Our movement is a single pilgrimage,
Never returning; action does not teach.

In isolation from our present love
We make her up, consulting memory,
Imagining to watch her image move
On daily avenues across a sea.
(All day I saw her daydreamed figure stand
Out of the reach of hand.)
Each door and window is a spectral frame
In which her shape is for the moment found;
Each lucky scrap of paper bears her name,
And half-heard phrases imitate its sound.
Imagining, by exile kept from fact,
We build of distance mental rock and tree,
And make of memory creative act,
Persons and worlds no waking eye can see.
(From lacking her, I built her new again,
And loved the image then.)
The manufactured country is so green
The eyes of sleep are blinded by its shine;
We spend our lust in that imagined scene
But never wake to cross its borderline.

No man can knock his human fist upon
The door built by his mind, or hear the voice
He meditated come again if gone;
We live outside the country of our choice.
(I wanted X. When X moved in with me,
I could not wait to flee.)
Our humanness betrays us to the cage
Within whose limits each is free to walk,
But where no one can hear our prayers or rage
And none of us can break the walls to talk.
Exiled by years, by death no dream conceals,
By worlds that must remain unvisited,
And by the wounds that growing never heals,
We are as solitary as the dead,
Wanting to king it in that perfect land
We make and understand.
And in this world whose pattern is unmade,
Phases of splintered light and shapeless sand,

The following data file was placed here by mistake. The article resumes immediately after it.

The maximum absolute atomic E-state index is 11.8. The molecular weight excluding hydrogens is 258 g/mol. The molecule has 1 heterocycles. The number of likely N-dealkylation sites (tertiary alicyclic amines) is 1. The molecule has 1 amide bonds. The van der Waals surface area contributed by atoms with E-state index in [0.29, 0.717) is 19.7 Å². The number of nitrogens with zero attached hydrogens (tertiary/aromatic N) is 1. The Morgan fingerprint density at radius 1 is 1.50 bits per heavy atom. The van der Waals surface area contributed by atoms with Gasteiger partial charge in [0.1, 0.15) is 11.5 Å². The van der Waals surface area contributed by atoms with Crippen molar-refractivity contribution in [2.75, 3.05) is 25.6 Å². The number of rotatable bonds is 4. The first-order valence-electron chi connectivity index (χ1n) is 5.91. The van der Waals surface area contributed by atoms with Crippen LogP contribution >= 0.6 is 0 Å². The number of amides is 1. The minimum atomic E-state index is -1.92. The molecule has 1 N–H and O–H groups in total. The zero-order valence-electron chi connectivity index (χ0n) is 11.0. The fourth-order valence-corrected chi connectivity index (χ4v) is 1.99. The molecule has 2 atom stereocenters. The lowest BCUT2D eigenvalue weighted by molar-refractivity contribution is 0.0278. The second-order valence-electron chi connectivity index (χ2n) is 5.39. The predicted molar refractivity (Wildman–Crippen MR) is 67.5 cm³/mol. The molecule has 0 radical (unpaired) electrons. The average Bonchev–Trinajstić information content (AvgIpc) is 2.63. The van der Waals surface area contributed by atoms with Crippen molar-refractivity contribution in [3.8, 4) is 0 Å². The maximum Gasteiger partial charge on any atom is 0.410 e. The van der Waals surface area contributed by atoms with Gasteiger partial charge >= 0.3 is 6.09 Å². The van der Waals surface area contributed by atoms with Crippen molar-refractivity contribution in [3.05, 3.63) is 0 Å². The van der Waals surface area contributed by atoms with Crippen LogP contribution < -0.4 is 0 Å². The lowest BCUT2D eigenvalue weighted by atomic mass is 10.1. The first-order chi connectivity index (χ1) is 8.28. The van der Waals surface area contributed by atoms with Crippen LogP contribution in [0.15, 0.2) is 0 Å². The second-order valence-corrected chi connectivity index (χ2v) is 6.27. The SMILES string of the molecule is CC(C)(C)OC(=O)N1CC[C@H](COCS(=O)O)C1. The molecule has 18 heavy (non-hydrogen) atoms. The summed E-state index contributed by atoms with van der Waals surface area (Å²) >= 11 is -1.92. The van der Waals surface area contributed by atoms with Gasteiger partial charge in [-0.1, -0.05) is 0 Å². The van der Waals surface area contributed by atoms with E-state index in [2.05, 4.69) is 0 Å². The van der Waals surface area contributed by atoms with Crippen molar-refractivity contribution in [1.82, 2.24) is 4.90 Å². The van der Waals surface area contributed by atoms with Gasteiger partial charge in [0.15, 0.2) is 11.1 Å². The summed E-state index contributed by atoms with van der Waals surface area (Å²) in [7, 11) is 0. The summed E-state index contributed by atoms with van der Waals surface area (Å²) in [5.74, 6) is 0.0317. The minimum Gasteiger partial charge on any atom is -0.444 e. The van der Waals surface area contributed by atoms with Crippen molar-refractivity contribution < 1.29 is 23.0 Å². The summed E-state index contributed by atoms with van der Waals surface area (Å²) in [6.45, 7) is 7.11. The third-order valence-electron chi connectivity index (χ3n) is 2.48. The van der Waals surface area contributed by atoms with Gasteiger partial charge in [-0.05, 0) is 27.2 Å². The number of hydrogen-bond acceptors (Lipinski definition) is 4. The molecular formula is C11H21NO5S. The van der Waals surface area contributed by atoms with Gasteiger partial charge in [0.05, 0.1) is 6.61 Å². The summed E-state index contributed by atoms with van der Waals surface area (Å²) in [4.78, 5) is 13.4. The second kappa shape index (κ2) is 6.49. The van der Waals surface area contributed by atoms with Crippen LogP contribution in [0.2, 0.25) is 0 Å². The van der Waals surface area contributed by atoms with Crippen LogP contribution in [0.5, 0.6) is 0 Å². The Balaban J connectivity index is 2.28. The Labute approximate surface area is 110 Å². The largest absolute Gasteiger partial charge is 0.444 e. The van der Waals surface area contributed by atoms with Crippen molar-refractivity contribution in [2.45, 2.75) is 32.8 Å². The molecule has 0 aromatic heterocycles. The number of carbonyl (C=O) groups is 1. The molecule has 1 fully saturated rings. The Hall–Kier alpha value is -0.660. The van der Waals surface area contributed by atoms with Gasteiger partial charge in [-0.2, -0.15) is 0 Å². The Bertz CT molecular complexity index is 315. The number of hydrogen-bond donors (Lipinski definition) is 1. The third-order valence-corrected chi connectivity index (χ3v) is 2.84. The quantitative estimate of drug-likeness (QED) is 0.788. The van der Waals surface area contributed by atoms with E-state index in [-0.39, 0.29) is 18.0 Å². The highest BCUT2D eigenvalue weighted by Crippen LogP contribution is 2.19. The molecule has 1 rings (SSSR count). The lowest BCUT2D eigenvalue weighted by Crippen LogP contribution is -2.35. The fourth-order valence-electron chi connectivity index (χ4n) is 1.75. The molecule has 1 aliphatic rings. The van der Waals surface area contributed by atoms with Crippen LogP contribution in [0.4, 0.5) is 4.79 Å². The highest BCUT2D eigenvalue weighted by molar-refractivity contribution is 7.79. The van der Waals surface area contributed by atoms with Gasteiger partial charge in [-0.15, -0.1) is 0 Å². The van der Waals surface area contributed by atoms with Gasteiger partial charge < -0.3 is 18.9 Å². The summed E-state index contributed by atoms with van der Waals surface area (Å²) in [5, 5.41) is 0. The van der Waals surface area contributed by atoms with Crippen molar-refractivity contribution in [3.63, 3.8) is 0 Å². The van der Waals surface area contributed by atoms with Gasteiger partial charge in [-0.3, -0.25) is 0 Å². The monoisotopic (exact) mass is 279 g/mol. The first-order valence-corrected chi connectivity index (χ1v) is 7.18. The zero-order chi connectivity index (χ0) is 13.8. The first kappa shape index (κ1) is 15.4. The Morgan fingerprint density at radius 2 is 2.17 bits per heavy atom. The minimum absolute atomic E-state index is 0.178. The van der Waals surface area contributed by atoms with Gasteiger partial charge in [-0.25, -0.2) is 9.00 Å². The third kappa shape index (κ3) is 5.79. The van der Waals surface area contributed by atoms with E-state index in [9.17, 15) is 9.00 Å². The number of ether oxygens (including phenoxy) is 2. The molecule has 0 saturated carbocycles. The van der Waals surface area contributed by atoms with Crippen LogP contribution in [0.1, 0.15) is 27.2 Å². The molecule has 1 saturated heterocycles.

We shatter through our motions and evade
Whatever hand might reach and touch our hand.

Newdigate Prize, Oxford, 1953


We've come to expect earthquakes, fires, hurricanes,
and tidal waves from our whitecoated brothers
whose laboratories shed radiation
on land and landscape,

disabling cities. Foresighted citizens
outfit granite arks in Idaho's brown hills,
stocked against flood, famine, pestilence, war, and
hunger of neighbors,

with bulgur, freeze-dried Stroganoff, and Uzis.
Let's remember: Our great-grandfathers holed up
in mountains with pistols and pemmican, their
manhood sufficient,

should they avoid peritonitis and gangrene,
to perform the mechanic alchemy
which liquefied landscape, dirt to nuggets, and
sluiced a state golden.

Let's remember not only the local wars
over claims but a late conflict of siblings
in aristocracy and the stock market,
sharing destruction.

Or recollect the brothers who stayed back east
laboring in the shoe factory, or their
bosses who summered hunting in Scotland and
reside forever

in the Protestant Cemetery at Rome
among cats, the pyramid of Cestius,
and Keats's grave. What use are those forefathers
to our condition?

We want comfort: Shall we consult Jefferson?
Alas, he's busy conducting a call-in
show for Republican-Democrats. Franklin?
He is occupied

obliterating SIN from Webster's project.
If we approach doddering George Washington,
he only smiles at us in his foolishness.
Shall we call upon